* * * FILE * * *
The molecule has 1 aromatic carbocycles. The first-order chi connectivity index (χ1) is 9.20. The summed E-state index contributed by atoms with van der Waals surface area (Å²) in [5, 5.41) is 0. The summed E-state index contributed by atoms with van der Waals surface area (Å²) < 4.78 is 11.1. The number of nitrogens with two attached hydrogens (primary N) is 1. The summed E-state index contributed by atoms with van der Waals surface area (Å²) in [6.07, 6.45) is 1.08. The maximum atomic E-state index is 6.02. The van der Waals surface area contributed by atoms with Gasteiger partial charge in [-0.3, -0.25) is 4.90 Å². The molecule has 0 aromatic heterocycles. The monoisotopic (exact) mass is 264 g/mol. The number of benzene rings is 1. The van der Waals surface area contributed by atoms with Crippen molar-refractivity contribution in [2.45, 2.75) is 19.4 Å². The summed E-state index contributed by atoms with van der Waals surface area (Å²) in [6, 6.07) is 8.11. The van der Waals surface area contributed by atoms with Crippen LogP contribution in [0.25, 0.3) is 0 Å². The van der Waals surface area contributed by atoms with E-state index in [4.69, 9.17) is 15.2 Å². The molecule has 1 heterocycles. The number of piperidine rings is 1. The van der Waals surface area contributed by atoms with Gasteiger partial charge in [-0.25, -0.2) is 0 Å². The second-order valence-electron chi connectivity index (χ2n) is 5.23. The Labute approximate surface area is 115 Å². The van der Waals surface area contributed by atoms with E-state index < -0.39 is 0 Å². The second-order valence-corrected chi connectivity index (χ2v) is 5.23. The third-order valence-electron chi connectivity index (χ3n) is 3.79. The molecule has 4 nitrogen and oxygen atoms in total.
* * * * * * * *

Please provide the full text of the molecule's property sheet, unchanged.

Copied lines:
The molecule has 1 aromatic carbocycles. The first-order chi connectivity index (χ1) is 9.20. The summed E-state index contributed by atoms with van der Waals surface area (Å²) in [5, 5.41) is 0. The summed E-state index contributed by atoms with van der Waals surface area (Å²) < 4.78 is 11.1. The number of nitrogens with two attached hydrogens (primary N) is 1. The summed E-state index contributed by atoms with van der Waals surface area (Å²) in [6.07, 6.45) is 1.08. The maximum atomic E-state index is 6.02. The van der Waals surface area contributed by atoms with Gasteiger partial charge in [-0.3, -0.25) is 4.90 Å². The molecule has 0 aromatic heterocycles. The monoisotopic (exact) mass is 264 g/mol. The number of benzene rings is 1. The van der Waals surface area contributed by atoms with Crippen molar-refractivity contribution in [2.45, 2.75) is 19.4 Å². The summed E-state index contributed by atoms with van der Waals surface area (Å²) in [6, 6.07) is 8.11. The van der Waals surface area contributed by atoms with Crippen LogP contribution in [0.25, 0.3) is 0 Å². The van der Waals surface area contributed by atoms with E-state index in [4.69, 9.17) is 15.2 Å². The molecule has 1 heterocycles. The number of piperidine rings is 1. The van der Waals surface area contributed by atoms with Gasteiger partial charge in [-0.25, -0.2) is 0 Å². The second-order valence-electron chi connectivity index (χ2n) is 5.23. The Labute approximate surface area is 115 Å². The van der Waals surface area contributed by atoms with E-state index < -0.39 is 0 Å². The second-order valence-corrected chi connectivity index (χ2v) is 5.23. The third-order valence-electron chi connectivity index (χ3n) is 3.79. The molecule has 4 nitrogen and oxygen atoms in total.